Techno Music




From Jean-Yves Leloup, Techno 100 (Marseille: Le Mot et le reste, 2018). This excerpt translated from the French by Richard Jonathan.

From a formal point of view, many tracks from the seventies and eighties herald the coming of techno. Through their approach to rhythm, their use of sampling, and their industrial-mechanical imaginative world, one could already discern the extent to which the pop music of the future was heading towards rhythmic, dance, minimalist and indeed austere forms. For Mathieu Guillien, author of La Techno Minimale (Editions Aedam Musicae, 2014), certain tracks are precursors to techno because they ‘repeat themes that disappear over time’. The same energy, trance-inducing effect and ritualistic recitation of words characterize tracks by rock, electronic and disco musicians of the seventies.

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Consider, for example, in Germany, the incantations of ‘Super’ (1973), composed by Neu!, or the eurhythmy of Harmonia’s ‘Veterano’ (1974)—two artists whose style of krautrock has sometimes been described as ‘motorik’—or the interweaving of guitar loops in ‘Echo Waves’ (1975) by Manuel Göttsching (followed in 1984 by his more famous ‘E2-E4’). Among their fellow Germans, one can also mention the hypnotic twenty-two minutes of Kraftwerk’s ‘Autobahn’ (1974) or the variations of ‘Zug’ (1978) by Conrad Schnitzler. The latter evokes, of course, the same railway theme that Kraftwerk used one year earlier in their legendary ‘Trans Europe Express’.

Giorgio Moroder, working in Germany and the USA, contributed even more to the popularization of this art of hypnotic rhythm, with the seventeen-minute disco-synth ‘Love to Love You Baby’ (1975), created with Donna Summer and Peter Belotte, or the epileptic eight-minute ‘Chase’(1978), written for the soundtrack of Midnight Express. ‘Tracks so drawn out’, writes Mathieu Guillien, ‘that you’re no longer sure whether you’re at the verse, the chorus, the bridge—or a mix of all three’.

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At the beginning of the 1980s, in the clubs, the rhythms and tones of disco, freed from the ornaments of strings and horns that had made the genre so popular in its golden age, became more powerful, synth-based and incisive with the resolutely gay-friendly sub-genre of Hi-NRG, dominated by a handful of British and American producers: Patrick Cowley, Bobby Orlando, Harvey Fuqua, Denis LePage and Ian Levine.

Didier Lestrade, pioneer gay journalist, activist and essayist, wrote in 1991: One would think the producers of the time had calculated by computer the sounds, words and rhythms that homosexuals enjoyed. Patrick Cowley, with his ethereal intros ripped off from kraurock, his robotic pieces and his repetitive, pulsating rhythms, created a miraculous hybrid of genres. Hi-NRJ is a totally masculine disco, made to go with drugs, especially those one finds in gay milieux: poppers, mescaline, acid, angel dust, cocaine, etc. There is something in the pneumatic bass of Cowley’s famous remix of Donna Summer’s ‘I Feel Love’ that strangely recalls the reverb effect of poppers, while Cowley’s drum claps sound more like whip lashes than percussion.

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Italo-disco testifies to a similar evolution. Indeed, in a dynamic at once pop and dance—but even more minimalist—it places synth and drum machine melodies upfront. This short-lived Italian sub-genre, just like the big pop and synth hits of the eighties in Britain, would come to have a considerable influence on the future musicians of Detroit techno who, adolescent at the time, would discover it during private parties and would find it both exotic and futuristic.

During the same period, Black American music also fell under the spell of drum machines, the new sounds of synthesizers, and a condensed rhythmic formula. Between 1982 and 1984, hip-hop, born a decade earlier, took on the colours of a sub-genre that came to be called electro, electro-funk or freestyle (in its Latin version) via the success of Herbie Hancock’s ‘Rock It’, the Jonzun Crew album Lost in Space, Time Zone’s ‘The Wildstyle’ and Cybotron’s ‘Clear’.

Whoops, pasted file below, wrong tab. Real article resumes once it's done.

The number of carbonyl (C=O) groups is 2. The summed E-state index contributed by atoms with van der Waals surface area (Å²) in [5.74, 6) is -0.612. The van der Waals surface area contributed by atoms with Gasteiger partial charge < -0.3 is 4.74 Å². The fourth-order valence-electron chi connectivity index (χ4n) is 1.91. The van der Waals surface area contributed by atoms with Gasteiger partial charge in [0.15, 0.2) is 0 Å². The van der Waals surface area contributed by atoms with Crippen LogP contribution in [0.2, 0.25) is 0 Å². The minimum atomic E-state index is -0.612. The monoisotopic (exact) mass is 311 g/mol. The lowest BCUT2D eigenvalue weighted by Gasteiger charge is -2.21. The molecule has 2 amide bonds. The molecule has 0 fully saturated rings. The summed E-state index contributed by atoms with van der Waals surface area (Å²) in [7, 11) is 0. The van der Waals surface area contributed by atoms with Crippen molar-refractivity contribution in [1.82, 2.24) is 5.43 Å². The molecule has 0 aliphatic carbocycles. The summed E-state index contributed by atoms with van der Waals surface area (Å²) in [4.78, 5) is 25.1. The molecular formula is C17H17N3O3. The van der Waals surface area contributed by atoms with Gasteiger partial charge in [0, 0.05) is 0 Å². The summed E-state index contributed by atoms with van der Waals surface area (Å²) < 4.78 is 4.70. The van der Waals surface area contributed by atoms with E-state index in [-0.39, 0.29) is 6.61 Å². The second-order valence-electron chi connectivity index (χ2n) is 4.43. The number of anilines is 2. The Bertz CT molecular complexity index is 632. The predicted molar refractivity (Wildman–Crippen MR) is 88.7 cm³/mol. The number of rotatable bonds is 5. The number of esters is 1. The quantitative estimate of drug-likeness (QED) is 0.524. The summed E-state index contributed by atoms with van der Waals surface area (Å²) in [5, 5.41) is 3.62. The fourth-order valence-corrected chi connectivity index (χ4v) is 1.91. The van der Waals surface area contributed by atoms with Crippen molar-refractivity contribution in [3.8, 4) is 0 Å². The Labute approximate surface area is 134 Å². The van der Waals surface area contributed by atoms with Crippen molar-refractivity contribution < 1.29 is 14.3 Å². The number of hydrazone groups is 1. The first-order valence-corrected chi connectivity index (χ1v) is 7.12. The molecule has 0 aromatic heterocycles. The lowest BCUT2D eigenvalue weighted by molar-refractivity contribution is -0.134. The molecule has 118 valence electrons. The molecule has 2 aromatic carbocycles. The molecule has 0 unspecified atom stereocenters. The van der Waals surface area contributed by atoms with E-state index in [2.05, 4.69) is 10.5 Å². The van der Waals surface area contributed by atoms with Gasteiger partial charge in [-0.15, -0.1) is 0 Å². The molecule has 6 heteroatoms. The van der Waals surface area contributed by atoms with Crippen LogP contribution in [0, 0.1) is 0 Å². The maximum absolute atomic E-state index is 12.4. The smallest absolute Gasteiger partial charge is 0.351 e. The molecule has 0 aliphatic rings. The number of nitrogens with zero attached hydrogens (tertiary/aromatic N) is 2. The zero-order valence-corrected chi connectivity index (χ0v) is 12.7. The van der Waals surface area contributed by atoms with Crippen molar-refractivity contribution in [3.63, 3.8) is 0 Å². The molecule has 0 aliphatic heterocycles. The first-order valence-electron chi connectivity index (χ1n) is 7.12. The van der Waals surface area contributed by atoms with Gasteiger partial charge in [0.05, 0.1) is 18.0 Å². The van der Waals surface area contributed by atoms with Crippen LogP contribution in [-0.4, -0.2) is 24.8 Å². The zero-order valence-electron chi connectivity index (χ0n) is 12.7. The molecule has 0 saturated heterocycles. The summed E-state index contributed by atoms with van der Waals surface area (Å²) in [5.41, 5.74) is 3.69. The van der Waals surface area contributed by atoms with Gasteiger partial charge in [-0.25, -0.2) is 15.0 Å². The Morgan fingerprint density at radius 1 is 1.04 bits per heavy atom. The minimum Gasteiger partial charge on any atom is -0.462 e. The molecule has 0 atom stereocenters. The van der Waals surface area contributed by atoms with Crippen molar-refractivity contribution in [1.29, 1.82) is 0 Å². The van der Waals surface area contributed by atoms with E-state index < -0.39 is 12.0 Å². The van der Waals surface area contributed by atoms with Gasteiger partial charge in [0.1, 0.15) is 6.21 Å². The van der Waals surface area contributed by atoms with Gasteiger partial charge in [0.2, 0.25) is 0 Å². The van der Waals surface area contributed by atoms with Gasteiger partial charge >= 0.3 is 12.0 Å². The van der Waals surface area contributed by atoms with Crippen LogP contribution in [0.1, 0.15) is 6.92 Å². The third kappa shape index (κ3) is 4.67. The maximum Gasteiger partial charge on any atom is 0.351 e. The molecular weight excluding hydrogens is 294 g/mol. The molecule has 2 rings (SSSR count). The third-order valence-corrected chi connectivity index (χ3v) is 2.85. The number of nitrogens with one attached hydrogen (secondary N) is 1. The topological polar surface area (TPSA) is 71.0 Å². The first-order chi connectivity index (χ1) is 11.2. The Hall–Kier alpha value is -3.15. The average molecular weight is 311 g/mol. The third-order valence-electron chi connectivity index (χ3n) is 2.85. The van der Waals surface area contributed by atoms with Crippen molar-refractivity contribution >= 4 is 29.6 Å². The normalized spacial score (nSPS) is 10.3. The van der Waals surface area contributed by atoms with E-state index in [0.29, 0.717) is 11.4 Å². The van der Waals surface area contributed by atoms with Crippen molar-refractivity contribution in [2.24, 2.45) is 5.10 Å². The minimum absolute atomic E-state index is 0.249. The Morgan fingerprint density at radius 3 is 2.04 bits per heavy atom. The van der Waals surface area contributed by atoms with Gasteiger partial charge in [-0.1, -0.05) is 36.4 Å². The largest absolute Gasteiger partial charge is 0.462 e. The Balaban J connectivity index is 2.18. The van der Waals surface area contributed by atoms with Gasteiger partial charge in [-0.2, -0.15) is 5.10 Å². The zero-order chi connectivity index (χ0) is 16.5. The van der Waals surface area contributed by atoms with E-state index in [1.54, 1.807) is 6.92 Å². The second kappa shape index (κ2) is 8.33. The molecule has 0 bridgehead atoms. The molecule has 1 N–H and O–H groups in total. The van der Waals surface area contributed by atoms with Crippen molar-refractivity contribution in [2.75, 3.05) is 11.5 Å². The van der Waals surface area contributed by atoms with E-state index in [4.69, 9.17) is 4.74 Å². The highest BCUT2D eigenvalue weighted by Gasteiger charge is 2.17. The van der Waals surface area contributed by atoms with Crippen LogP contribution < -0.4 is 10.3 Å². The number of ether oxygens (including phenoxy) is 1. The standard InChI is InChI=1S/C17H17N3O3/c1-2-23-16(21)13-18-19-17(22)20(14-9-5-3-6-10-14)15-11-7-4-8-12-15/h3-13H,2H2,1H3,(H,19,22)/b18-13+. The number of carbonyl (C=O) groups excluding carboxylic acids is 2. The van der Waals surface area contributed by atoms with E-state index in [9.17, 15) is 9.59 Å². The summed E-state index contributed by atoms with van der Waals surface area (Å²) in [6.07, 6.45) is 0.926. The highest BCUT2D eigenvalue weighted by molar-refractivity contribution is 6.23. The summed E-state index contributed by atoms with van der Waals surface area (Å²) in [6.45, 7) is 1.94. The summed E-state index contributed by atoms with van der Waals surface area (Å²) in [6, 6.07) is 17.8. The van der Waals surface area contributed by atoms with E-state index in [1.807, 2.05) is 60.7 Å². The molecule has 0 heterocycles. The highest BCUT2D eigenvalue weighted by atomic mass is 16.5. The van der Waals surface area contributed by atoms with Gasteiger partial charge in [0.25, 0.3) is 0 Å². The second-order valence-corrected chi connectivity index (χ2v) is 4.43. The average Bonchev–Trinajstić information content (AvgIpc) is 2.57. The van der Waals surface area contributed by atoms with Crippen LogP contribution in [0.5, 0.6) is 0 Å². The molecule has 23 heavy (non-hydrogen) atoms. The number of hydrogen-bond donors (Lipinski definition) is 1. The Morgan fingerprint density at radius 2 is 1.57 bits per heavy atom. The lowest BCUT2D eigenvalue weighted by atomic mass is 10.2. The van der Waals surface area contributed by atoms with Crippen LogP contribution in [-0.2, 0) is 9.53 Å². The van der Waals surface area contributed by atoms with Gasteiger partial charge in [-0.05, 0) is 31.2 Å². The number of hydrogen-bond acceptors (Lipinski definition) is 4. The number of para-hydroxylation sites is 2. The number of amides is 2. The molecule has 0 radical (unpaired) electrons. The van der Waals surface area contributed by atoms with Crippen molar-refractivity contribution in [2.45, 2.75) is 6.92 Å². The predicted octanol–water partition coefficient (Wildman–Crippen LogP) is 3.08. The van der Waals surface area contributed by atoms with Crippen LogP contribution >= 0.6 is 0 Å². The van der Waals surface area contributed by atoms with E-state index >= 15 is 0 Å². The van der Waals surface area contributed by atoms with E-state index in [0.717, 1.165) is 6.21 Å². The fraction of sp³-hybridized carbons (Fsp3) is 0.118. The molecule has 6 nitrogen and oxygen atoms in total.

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Electro is characterized by minimalist synth chords, the practice of scratching, the use of the vocoder, but even more by the incisive sounds of its synthetic percussion and its syncopated drum machine rhythms over which, sometimes, rappers lay down their flow. The genre draws its essence from the rhythmic élan of funk (to which it gives a radical, futurist turn) and from the sonic innovations of Kraftwerk (many of whose melodies and programmed rhythms—from, for example, ‘Trans Europe Express’, ‘Numbers’ or ‘Tour de France’—have been taken up by Black American musicians).

British production, riding the momentum of the punk revolution, shows the same form of radicalization with ‘Being Boiled’ (1978) and ‘The Dignity of Labour (1979) by the Human League, ‘Silent Command’ (1979) by Cabaret Voltaire or the album Heartbeat (1981) Chris & Cosey. These are all electro tracks with a funereal tempo, in tones of gravitas, with melodies tending to the toxic. There’s not a trace of groove in the percussion, which may evoke anxiety about the future, a Cold War atmosphere where feelings have no place, or, in the case of Chris & Cosey, the theme of desire and its perversions.

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In the wake of this handful of innovative artists, British music entered the first half of the eighties in the guise of synth-pop, thanks to the advent of new, affordable synthesizers from Japan. Of the musicians who produced the greatest hits of the decade, Depeche Mode and New Order are among those who best caught the spirit of the times and embodied its immediate future. In 1981, with the release of Speak & Spell and its notable songs—‘New Life’, ‘Photographic’, ‘Nodisco’, ‘Just Can’t Get Enough’—Depeche Mode transformed the dark tones of post-punk into bright, mechanical pop. In 1983, New Order released their singles ‘Blue Monday’ and ‘Confusion’ (to which one can add the Australian group Severed Heads’ ‘Dead Eyes Opened’), songs which largely abandon verse-chorus structure in favour of exploring continuous form and systematic pulse, close to the future dance music of the nineties.